Safety experts call to protect shop workers and customers
ealth and safety experts are calling for more care to be taken, when refurbishing retail premises, in a drive to protect shop workers and customers from unnecessary risk. In light of recent scares, members of the Institution of Occupational Safety and Health (IOSH) from the construction and retail industry are reminding retailers of the seriousness of exposing their customers to risk. David Ackerley, chair of IOSH’s Construction Group, said: “When any retail outlet is being refurbished those involved should be aware of the potential risks that making aesthetic and structural changes can have, not only to workers, but anyone in the vicinity. “In the current economic climate it’s understandable that people are looking to save money where they can. However, when looking to make any sort of saving, they must not put lives at risk. Shop fitting is a serious business and more care and attention needs to be taken when it comes to dealing with hazards like asbestos and respirable crystaline silica (RCS) dusts.” Health and safety professionals and business owners from both the retail and construction industry will gather later this month in Daventry, Northamptonshire, to discuss the issues surrounding retail refurbishment. Steve Clark, chair of IOSH’s Retail and Distribution Group, said:
“I have worked in the retail and distribution field for 18 years and completely understand the issues both construction contractors and retailers face when embarking on a refurbishment project. “From a retail perspective, the whole process needs to be managed stringently. There is no room for mistakes, especially when the general public and staff are still going about their day to day business at the same time.” The event, run jointly by IOSH’s two biggest industry groups, looks at shop revamping, assessing the pros and cons of different methods. Talks from the National Association of Shop Fitters, Capita Symonds, ADSA, Cathedral Interiors and Sainsbury’s Group will give those from the industry the opportunity to share best practice advice and ideas. This event is particularly timely as it follows a national retailer being found guilty at Crown Court for failing to protect staff, workers and customers from the possibility of being exposed to asbestos during a major refurbishment of one of their stores. q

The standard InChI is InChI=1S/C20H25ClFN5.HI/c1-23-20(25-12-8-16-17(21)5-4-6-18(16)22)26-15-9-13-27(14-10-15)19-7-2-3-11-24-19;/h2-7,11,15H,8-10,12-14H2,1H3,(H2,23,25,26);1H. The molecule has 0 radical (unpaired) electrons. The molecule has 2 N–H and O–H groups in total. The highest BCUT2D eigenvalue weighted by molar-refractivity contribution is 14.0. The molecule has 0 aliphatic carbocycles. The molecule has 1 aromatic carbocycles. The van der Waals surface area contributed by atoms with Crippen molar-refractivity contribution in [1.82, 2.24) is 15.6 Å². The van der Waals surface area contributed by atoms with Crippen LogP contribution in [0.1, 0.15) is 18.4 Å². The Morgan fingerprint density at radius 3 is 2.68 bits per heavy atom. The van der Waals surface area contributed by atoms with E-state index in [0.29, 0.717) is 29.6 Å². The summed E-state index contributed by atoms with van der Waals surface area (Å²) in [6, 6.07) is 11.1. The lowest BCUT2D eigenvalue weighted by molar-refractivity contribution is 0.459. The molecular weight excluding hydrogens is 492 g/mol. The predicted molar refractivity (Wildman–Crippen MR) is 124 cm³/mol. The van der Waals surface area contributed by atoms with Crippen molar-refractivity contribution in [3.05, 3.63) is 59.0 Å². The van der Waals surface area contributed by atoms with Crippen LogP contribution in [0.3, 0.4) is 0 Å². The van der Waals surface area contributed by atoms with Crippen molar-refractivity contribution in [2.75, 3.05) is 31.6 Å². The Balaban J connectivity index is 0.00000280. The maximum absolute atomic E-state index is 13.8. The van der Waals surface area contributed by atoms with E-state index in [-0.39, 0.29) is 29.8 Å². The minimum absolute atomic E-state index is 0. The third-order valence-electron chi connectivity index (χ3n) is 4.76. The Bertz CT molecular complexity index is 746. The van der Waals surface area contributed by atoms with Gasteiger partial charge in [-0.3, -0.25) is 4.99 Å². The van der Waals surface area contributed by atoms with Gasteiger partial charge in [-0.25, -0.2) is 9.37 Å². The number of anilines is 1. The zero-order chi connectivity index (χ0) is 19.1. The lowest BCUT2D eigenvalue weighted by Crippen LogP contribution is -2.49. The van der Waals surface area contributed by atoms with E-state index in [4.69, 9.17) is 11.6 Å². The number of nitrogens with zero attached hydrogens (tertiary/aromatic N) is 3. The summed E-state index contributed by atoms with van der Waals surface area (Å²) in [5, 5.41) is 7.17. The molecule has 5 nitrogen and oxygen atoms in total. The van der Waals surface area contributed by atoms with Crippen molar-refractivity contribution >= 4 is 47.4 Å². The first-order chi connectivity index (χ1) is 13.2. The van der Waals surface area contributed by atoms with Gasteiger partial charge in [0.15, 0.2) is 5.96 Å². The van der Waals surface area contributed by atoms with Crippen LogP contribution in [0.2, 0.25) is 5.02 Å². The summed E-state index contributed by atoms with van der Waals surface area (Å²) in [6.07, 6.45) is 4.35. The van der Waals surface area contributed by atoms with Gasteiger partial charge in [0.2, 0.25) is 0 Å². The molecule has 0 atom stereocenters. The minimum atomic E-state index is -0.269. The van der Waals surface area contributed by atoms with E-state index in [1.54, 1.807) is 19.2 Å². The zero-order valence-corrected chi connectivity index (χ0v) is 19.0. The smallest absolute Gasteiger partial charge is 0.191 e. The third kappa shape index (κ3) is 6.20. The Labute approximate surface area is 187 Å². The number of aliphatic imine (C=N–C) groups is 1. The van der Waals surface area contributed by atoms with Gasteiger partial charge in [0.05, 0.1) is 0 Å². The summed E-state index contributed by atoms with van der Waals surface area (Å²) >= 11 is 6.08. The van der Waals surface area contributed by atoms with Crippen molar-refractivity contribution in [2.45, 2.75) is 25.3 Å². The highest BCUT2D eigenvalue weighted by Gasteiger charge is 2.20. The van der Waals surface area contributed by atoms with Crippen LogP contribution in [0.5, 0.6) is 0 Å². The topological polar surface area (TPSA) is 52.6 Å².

E-coli compensation bill set at €227m
n cases of food poisoning it is usually the people who have been poisoned who sue for compensation from the purveyors of the food that poisoned them. In the case of the e-coli outbreak affecting Germany earlier this year it is the European taxpayer who is forking out the cost of a government pointing the finger of blame without first making sure of its facts. The German government was quick to blame Spanish cucumbers for the epidemic – an assertion that proved expensively erroneous. In response to an outcry from the Spanish farmers thus accused, and many more who were forced to destroy crops because the bottom had dropped out of the market, the European Commission payed out around €227m in compensation. The virulent strain of the e.coli bacterium claimed 28 lives in Germany, with at least another further 300 cases reported. The outbreak particularly affected vegetable farmers, with sales of salad crops being severely damaged. Following the discovery that Spanish cucumbers were not the source, bean sprouts from Northern Germany were suspected. That turned out not to be true either. In June the EU’s agriculture commissioner Dacian Ciolos, announced an initial compensation plan whereby farmers would receive 30% of the cost of unsold crops. This was rejected by France, Spain, and Italy. The offer was later increased to 50% of the market price. He is quoted as saying at the time: “We are doing as much as we can with the current financial means available. We don’t know how things are going to evolve. We cannot predict. At the end of June we will see where we stand.” In July the Commission announced the acceptance by member states of a final figure of €227m. Dacian Ciolos stated: “The use of CAP funds needs to be fully justified. Several member states supplied
complementary information on their demand for compensation last week. Today, we have a clear picture of the total demand for compensation. To be able to pay the totality of the demands, I propose to increase the available budget. This will ensure that we properly support our vegetable producers in these difficult economic times for the sector and allow the reimbursement of all Member State demands for the period from 26 May to 30 June. “From the start of the crisis I said I was very keen to show Europe can react quickly when it needs to. I will now propose to the College of Commissioners to endorse this budget increase in the shortest time possible to make it possible for Member States to pay this EU support to the entitled producers soon.” q
Investigation or destruction by ROY ILOTT, Chartered building Surveyor